An Etiquette Expert Advises How To Survive This Politically Charged Thanksgiving

Give thanks, not hate

Thanksgiving kicks off a season of reflection, charity, cheer, and turbo-charged political conversations. This past presidential election has created a schism within our society, one that's with her or without her. It's incited public fear, protests, and inspired those "who don't normally do this" to share their political beliefs on social media. Undoubtedly, those beliefs and political standings will be brought up during Thanksgiving.

The political climate is, for what feels like the first time in a very long time, on everyone's mind and everyone has an opinion. No matter which echo chamber you found yourself living in on November 9, 2016, you're going to face family members and peers who live and breathe in one that's different from you. We spoke with Diane Gottsman, a national etiquette expert and owner of The Protocol School of Texas, to get tips on how to best navigate the political waters without ruffling too many familial feathers. Happy discoursing, everyone.

The election is bound to come up during family time. Is it better to remain neutral—quiet even?—when this happens?
Before you voice your opinion, weigh the outcome. If you know you will no doubt offend others with your aggressive nature, exercise restraint and keep it to yourself. The holidays are the time to enjoy family and friends without making others around you uncomfortable. Even if others are starting a political feud, think carefully before jumping in.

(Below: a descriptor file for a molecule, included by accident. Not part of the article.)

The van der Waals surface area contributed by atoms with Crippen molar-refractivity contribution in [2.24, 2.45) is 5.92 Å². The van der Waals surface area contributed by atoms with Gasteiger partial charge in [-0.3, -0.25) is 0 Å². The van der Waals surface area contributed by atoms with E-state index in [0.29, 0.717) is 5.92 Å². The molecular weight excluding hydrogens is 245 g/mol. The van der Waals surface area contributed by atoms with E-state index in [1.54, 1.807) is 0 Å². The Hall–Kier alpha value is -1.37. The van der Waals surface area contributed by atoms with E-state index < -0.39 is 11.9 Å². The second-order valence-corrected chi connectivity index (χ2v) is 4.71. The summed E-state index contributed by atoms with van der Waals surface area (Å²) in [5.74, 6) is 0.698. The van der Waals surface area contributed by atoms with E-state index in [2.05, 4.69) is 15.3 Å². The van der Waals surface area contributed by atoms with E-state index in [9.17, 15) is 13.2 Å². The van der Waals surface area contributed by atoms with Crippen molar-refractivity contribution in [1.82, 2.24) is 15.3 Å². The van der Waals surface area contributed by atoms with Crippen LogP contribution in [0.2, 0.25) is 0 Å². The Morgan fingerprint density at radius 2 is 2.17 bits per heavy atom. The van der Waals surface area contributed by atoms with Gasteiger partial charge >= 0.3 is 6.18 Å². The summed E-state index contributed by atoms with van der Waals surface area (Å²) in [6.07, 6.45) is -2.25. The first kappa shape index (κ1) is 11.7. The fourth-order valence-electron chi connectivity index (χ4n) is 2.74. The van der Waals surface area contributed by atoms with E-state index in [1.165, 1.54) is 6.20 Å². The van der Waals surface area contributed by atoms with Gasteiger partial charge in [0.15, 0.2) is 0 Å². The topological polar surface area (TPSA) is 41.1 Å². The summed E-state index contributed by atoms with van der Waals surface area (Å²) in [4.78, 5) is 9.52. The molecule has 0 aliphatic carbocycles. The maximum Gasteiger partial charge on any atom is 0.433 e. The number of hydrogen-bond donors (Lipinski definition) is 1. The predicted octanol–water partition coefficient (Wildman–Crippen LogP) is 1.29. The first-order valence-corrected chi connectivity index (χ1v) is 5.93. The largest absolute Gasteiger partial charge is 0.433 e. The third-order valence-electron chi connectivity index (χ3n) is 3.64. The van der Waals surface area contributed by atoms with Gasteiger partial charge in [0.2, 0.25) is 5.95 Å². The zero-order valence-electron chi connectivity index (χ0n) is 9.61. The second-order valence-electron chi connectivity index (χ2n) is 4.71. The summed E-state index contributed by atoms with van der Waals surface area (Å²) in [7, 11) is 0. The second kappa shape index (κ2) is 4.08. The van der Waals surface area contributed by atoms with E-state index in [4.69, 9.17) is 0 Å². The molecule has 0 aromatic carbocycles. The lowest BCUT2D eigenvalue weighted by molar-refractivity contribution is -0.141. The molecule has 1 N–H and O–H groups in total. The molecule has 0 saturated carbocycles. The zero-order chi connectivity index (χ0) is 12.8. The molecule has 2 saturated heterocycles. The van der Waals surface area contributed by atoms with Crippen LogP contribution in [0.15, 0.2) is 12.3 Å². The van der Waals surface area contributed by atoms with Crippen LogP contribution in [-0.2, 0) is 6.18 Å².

How do you suggest one voice their beliefs without ruffling feathers?
I think that when the conversation gets out of hand, the host has the right and responsibility to shut it down. The role of a good guest is to make the host happy while making others around them comfortable. This would be a good time to exercise some etiquette skills.

Say one is met with a negative, maybe uninformed response. Do you suggest politely agreeing to disagree or continuing in a respectful discourse?
I suggest people arrive armed with other topics to discuss. Thanksgiving and the holidays are time for family and friends to get together and make memories. It's always better to make lasting memories that are positive rather than negative.

One of the most important things I've seen come out of this election is the search for respect. How do you suggest one go about explaining their side and perhaps stimulate some empathy?
This is assuming that most people want to continue the debate. Many people are getting tired of the dissent and arguments; they are trying to heal relationships that have been damaged, and a good way to begin the process is to start behaving civilly among family and friends.

At the end of the day, you may not be able to placate everyone's emotions and viewpoints, but family is family. What do you suggest one does if some feathers get ruffled in the days following Thanksgiving?
Make amends. When things get out of hand, it's always important to fix it as quickly as possible. There may be a cooling off period, but there is value in taking the high road and admitting that the conversation got out a hand. There are no winners and losers when it comes to conversations among family members that revolve around accusations and hurtful slurs. Instead, I suggest focusing on what you are grateful for and directing the conversation toward positive topics that are lively, interesting, productive, and fun.